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Jackson Musoni’s kin alleged Boeing had “defectively designed the automated flight control system,” according to Reuters.

The March 10 incident involving an ET 302 flight en-route to Nairobi’s Jomo Kenyatta International Airport which had 36 Kenyans on board was strikingly similar to a Lion Air-operated Flight 610 that crashed into the Java Sea just 12 minutes after takeoff from Soekarno-Hatta International Airport in Jakarta on October 29, 2018 killing 189 people on board.

Investigations resulting from the two catastrophic falls pointed to the now infamous Manoeuvring Characteristics Augmentation System (MCAS) which relays on angle-of-attack sensor readings to alter the pitch of the plane to prevent stalling.

The Being 737 Max 8 has since been grounded internationally after several airlines suspended its operations following safety concerns on the reliability of angle-of-attack sensors and the MCAS.

The aircraft manufacturer defended the anti-stall systems saying it had published manuals outlining how pilots could override the MCAS system in case it is activated by erroneous data emanating from defective angle-of-attack sensors.

“Boeing’s 737 MAX Flight Crew Operations Manual (FCOM) already outlines an existing procedure to safely handle the unlikely event of erroneous data coming from an angle of attack (AOA) sensor. The pilot will always be able to override the flight control law using electric trim or manual trim,” the aircraft manufactures said in a statement following Ethiopian Airlines accident.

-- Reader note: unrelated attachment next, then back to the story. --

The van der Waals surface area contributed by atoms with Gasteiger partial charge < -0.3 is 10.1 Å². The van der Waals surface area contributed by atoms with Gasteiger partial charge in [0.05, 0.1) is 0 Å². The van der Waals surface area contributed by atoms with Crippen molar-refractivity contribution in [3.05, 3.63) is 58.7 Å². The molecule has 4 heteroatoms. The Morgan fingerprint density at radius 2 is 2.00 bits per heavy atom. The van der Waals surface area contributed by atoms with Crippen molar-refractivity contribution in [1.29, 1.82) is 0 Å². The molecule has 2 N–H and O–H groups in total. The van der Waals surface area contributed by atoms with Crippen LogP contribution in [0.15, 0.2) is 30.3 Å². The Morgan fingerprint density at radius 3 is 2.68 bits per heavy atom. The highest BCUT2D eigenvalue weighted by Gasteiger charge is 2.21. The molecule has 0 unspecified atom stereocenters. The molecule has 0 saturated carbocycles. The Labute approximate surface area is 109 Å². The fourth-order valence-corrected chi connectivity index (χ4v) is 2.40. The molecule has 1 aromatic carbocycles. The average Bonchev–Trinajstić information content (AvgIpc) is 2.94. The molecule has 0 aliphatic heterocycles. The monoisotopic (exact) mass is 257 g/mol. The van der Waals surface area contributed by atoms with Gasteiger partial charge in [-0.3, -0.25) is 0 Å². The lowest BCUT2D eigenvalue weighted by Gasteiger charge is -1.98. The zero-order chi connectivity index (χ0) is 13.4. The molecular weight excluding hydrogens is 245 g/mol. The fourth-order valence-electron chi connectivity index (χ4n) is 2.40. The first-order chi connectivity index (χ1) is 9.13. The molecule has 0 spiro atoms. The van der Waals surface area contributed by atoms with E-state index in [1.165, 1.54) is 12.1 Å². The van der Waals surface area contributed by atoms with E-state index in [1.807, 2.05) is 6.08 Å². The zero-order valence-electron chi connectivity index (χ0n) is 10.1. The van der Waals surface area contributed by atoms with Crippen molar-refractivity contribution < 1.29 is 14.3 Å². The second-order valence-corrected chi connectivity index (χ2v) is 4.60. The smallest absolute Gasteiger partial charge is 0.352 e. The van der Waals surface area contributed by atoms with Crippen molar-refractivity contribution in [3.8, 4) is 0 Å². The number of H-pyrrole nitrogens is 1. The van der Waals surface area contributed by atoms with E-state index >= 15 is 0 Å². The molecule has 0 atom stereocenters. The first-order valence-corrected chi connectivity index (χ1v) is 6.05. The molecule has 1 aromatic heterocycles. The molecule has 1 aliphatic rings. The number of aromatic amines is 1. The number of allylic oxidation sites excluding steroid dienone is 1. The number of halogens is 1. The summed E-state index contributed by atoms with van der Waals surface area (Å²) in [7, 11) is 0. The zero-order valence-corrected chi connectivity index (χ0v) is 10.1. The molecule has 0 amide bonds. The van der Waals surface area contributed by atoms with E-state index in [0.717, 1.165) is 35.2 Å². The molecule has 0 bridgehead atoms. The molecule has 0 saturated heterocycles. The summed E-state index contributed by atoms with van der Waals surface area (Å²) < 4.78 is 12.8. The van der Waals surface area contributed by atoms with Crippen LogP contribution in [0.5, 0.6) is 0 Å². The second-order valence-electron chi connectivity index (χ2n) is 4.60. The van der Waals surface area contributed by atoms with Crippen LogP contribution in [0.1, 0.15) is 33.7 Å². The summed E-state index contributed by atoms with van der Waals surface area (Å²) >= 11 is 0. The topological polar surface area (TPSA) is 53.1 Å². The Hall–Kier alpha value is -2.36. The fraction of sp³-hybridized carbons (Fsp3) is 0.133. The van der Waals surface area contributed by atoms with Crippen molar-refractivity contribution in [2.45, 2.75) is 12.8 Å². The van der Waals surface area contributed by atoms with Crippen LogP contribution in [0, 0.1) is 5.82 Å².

According to Boeing, the MCAS command could also be controlled through existing runaway stabilizer procedure which it reinforced in an Operations Manuel Bulletin it issued on November 6, 2018.

The firm later announced it was working closely with the Federal Aviation Administration (FAA) on a further software enhancement incorporating feedback received from clients, an update the company said “will be deployed across the 737 Max fleet in coming weeks.”

The new software upgrade was due for FAA’s Airworthiness Directive (AD) “no later than April,” Boeing had said in March.

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The manufacturer said in an additional statement on April 4 the upgrade was on the final stages of certification.

“We’re taking a comprehensive, disciplined approach, and taking the time, to get the software update right. We’re nearing completion and anticipate its certification and implementation on the 737 MAX fleet worldwide in the weeks ahead. We regret the impact the grounding has had on our airline customers and their passengers,” Boeing Chairman, President & CEO, Dennis Muilenburg, said.

“This update, along with the associated training and additional educational materials that pilots want in the wake of these accidents, will eliminate the possibility of unintended MCAS activation and prevent an MCAS-related accident from ever happening again,” he assured.